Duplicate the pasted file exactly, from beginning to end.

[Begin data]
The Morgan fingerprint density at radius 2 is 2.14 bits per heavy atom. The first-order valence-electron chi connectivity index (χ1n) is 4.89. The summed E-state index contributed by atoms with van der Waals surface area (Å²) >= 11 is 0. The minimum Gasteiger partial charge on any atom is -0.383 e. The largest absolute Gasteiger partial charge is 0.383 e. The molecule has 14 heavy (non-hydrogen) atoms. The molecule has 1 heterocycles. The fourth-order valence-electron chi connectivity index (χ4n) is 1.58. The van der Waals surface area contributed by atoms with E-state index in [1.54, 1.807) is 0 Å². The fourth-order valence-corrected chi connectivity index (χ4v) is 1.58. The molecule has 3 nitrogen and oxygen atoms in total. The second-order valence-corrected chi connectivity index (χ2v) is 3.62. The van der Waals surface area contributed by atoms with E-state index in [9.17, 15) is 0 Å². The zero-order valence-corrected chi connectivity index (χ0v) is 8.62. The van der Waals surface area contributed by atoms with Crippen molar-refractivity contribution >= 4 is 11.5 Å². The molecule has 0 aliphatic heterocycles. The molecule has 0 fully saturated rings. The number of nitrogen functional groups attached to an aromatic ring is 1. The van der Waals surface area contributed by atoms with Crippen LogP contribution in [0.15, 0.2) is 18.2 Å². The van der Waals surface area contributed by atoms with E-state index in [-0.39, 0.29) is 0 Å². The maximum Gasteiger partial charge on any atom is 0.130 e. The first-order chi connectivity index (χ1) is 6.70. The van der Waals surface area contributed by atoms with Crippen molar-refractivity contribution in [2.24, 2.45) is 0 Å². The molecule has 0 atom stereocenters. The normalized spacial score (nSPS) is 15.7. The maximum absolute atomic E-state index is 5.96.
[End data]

The Morgan fingerprint density at radius 2 is 2.14 bits per heavy atom. The first-order valence-electron chi connectivity index (χ1n) is 4.89. The summed E-state index contributed by atoms with van der Waals surface area (Å²) >= 11 is 0. The minimum Gasteiger partial charge on any atom is -0.383 e. The largest absolute Gasteiger partial charge is 0.383 e. The molecule has 14 heavy (non-hydrogen) atoms. The molecule has 1 heterocycles. The fourth-order valence-electron chi connectivity index (χ4n) is 1.58. The van der Waals surface area contributed by atoms with E-state index in [1.54, 1.807) is 0 Å². The fourth-order valence-corrected chi connectivity index (χ4v) is 1.58. The molecule has 3 nitrogen and oxygen atoms in total. The second-order valence-corrected chi connectivity index (χ2v) is 3.62. The van der Waals surface area contributed by atoms with E-state index in [9.17, 15) is 0 Å². The zero-order valence-corrected chi connectivity index (χ0v) is 8.62. The van der Waals surface area contributed by atoms with Crippen molar-refractivity contribution >= 4 is 11.5 Å². The molecule has 0 aliphatic heterocycles. The molecule has 0 fully saturated rings. The number of nitrogen functional groups attached to an aromatic ring is 1. The van der Waals surface area contributed by atoms with Crippen LogP contribution in [0.15, 0.2) is 18.2 Å². The van der Waals surface area contributed by atoms with E-state index in [-0.39, 0.29) is 0 Å². The maximum Gasteiger partial charge on any atom is 0.130 e. The first-order chi connectivity index (χ1) is 6.70. The van der Waals surface area contributed by atoms with Crippen molar-refractivity contribution in [2.24, 2.45) is 0 Å². The molecule has 0 atom stereocenters. The normalized spacial score (nSPS) is 15.7. The maximum absolute atomic E-state index is 5.96.